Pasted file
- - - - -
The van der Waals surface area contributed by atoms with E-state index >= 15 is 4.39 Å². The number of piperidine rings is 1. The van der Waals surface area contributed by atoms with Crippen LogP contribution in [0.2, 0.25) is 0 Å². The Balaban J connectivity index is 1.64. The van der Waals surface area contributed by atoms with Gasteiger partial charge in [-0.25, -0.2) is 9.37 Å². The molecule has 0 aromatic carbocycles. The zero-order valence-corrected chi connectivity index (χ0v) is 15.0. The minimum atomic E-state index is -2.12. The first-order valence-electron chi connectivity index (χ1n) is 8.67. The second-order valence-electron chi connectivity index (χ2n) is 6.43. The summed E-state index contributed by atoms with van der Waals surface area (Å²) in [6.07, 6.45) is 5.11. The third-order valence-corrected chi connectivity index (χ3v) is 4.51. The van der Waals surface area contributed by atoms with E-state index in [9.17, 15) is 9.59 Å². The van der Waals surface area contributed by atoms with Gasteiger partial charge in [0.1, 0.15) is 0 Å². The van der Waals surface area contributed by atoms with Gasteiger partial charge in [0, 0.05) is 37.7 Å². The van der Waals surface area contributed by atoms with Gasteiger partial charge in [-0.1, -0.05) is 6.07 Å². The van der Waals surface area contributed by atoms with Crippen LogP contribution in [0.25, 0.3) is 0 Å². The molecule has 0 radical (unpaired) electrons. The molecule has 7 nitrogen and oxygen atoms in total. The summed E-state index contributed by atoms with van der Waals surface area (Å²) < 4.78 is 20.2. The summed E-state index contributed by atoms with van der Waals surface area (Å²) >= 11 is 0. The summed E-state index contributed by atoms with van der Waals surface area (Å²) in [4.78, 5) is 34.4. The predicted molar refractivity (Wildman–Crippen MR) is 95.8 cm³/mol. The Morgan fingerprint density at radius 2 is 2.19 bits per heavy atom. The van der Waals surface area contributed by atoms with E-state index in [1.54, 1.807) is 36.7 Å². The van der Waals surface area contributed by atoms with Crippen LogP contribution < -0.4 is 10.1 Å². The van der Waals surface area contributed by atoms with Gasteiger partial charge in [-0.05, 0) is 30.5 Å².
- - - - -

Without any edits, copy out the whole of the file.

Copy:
The van der Waals surface area contributed by atoms with E-state index >= 15 is 4.39 Å². The number of piperidine rings is 1. The van der Waals surface area contributed by atoms with Crippen LogP contribution in [0.2, 0.25) is 0 Å². The Balaban J connectivity index is 1.64. The van der Waals surface area contributed by atoms with Gasteiger partial charge in [-0.25, -0.2) is 9.37 Å². The molecule has 0 aromatic carbocycles. The zero-order valence-corrected chi connectivity index (χ0v) is 15.0. The minimum atomic E-state index is -2.12. The first-order valence-electron chi connectivity index (χ1n) is 8.67. The second-order valence-electron chi connectivity index (χ2n) is 6.43. The summed E-state index contributed by atoms with van der Waals surface area (Å²) in [6.07, 6.45) is 5.11. The third-order valence-corrected chi connectivity index (χ3v) is 4.51. The van der Waals surface area contributed by atoms with E-state index in [9.17, 15) is 9.59 Å². The van der Waals surface area contributed by atoms with Gasteiger partial charge in [0.1, 0.15) is 0 Å². The van der Waals surface area contributed by atoms with Gasteiger partial charge in [0, 0.05) is 37.7 Å². The van der Waals surface area contributed by atoms with Gasteiger partial charge in [-0.1, -0.05) is 6.07 Å². The van der Waals surface area contributed by atoms with Crippen LogP contribution in [0.25, 0.3) is 0 Å². The molecule has 0 radical (unpaired) electrons. The molecule has 7 nitrogen and oxygen atoms in total. The summed E-state index contributed by atoms with van der Waals surface area (Å²) < 4.78 is 20.2. The summed E-state index contributed by atoms with van der Waals surface area (Å²) >= 11 is 0. The summed E-state index contributed by atoms with van der Waals surface area (Å²) in [4.78, 5) is 34.4. The predicted molar refractivity (Wildman–Crippen MR) is 95.8 cm³/mol. The Morgan fingerprint density at radius 2 is 2.19 bits per heavy atom. The van der Waals surface area contributed by atoms with E-state index in [1.54, 1.807) is 36.7 Å². The van der Waals surface area contributed by atoms with Crippen LogP contribution < -0.4 is 10.1 Å². The van der Waals surface area contributed by atoms with Gasteiger partial charge in [-0.05, 0) is 30.5 Å².